The Environmental Protection Agency announced, in a draft report, that an aquifer in Wyoming was found to contain compounds associated with hydraulic fracturing, the process used to get natural gas out of underground shale deposits.
Wenonah Hauter, executive director at advocacy group Food and Water Watch, said the EPA's findings illustrate the risks of rushing ahead with shale development.
"It is also a huge blow to the oil and gas industry, who continues to insist that fracking is safe," she said in a statement. "This latest development exacerbates the industry's existing credibility problem as it tries to sell this risky technology to the American public."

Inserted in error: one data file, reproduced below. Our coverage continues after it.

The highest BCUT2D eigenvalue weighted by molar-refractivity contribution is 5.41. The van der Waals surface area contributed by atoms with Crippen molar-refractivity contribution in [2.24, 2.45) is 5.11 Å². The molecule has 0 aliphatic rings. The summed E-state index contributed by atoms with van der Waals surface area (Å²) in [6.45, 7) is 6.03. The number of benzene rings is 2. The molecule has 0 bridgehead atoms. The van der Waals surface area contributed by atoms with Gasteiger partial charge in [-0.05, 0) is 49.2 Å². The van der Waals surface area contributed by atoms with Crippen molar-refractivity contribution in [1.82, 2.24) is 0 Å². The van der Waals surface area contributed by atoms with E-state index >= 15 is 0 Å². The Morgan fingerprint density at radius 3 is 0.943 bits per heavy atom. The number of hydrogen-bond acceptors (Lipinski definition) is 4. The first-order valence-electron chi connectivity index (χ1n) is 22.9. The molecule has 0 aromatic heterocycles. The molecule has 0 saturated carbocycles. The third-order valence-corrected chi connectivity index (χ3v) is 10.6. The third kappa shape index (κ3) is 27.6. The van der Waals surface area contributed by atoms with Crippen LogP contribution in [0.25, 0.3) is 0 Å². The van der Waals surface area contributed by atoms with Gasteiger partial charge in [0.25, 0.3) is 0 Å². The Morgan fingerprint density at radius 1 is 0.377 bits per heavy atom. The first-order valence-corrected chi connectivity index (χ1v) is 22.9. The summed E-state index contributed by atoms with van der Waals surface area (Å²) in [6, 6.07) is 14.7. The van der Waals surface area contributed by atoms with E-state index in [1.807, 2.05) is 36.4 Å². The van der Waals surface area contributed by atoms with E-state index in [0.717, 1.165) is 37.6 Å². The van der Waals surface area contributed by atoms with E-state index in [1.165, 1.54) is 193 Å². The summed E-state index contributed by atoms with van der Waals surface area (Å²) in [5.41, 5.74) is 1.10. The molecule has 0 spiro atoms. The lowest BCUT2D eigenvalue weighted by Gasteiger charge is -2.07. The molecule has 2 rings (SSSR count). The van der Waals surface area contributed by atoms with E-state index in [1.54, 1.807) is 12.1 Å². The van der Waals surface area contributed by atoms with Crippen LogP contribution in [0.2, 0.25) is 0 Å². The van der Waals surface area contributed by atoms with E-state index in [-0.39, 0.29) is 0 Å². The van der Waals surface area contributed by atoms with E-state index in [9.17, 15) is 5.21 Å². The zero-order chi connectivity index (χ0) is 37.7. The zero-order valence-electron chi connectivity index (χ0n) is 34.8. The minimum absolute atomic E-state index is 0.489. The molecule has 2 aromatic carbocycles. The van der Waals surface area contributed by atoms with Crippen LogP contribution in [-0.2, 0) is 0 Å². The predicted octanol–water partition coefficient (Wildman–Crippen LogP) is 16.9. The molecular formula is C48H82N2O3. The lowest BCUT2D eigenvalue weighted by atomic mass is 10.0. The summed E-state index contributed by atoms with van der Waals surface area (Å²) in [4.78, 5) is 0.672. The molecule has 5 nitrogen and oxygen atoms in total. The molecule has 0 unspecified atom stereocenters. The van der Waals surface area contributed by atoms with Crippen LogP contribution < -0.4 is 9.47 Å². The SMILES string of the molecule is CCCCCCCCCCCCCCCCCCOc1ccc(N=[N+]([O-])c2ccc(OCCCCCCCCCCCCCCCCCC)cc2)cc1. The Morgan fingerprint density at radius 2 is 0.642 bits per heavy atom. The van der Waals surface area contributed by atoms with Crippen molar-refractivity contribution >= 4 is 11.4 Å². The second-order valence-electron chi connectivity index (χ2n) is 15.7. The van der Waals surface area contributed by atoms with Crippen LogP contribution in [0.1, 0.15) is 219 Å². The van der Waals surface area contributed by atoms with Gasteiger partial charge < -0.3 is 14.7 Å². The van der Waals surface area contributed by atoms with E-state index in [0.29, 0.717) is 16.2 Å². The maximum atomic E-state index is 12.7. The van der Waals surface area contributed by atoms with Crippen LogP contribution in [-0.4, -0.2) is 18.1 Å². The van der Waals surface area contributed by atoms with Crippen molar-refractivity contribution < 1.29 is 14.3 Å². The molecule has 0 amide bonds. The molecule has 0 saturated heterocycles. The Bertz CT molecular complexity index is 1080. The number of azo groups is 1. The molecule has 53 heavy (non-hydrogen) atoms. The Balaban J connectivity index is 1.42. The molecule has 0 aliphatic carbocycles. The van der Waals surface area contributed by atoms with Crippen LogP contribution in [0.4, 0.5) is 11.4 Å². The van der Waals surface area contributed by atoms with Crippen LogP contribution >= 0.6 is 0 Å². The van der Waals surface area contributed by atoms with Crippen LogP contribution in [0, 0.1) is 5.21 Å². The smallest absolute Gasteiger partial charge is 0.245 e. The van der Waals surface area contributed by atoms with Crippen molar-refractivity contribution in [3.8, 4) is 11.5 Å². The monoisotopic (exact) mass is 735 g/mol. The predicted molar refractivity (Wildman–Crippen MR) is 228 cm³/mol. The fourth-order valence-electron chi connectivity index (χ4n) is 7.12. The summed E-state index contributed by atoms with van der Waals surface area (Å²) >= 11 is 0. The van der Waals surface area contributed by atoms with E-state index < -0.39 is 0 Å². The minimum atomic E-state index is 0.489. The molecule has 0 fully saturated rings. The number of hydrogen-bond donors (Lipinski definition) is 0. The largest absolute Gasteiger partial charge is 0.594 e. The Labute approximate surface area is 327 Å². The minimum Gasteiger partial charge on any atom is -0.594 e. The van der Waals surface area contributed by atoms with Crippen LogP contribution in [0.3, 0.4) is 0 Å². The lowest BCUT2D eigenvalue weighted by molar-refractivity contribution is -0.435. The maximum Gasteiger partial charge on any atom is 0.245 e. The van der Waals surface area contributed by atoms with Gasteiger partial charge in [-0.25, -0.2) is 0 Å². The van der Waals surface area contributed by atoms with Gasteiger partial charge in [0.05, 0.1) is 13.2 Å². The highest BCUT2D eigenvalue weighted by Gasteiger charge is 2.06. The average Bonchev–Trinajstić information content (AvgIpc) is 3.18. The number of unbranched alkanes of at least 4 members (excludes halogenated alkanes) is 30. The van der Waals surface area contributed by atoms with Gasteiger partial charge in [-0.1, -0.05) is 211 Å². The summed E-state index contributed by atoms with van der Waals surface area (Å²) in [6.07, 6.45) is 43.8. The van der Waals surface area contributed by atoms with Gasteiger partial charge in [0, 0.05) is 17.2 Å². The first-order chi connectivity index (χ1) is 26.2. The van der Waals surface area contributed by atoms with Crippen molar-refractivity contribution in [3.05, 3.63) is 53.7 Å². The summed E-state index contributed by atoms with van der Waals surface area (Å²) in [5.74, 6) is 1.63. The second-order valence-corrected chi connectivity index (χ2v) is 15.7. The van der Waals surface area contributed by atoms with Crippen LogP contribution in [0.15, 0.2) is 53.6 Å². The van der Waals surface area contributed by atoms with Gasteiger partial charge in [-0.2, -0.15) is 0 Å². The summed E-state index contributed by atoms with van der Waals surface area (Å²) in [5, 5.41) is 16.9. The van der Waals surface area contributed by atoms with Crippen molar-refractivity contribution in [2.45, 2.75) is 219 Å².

EPA analysis of deep monitoring wells in the Wyoming aquifer found levels of glycols and other synthetic chemicals associated with hydraulic fracturing, or fracking, fluid "well above" standards that are considered safe for drinking water.
In actual drinking water, however, the EPA said those chemicals were "generally below established health and safety standards."
Energy companies and some state regulators state that if done correctly, fracking poses little risk to the environment.
Nevertheless, the EPA said it was "concerned" about the movement of the contaminants from the deep portions of aquifer to drinking water wells.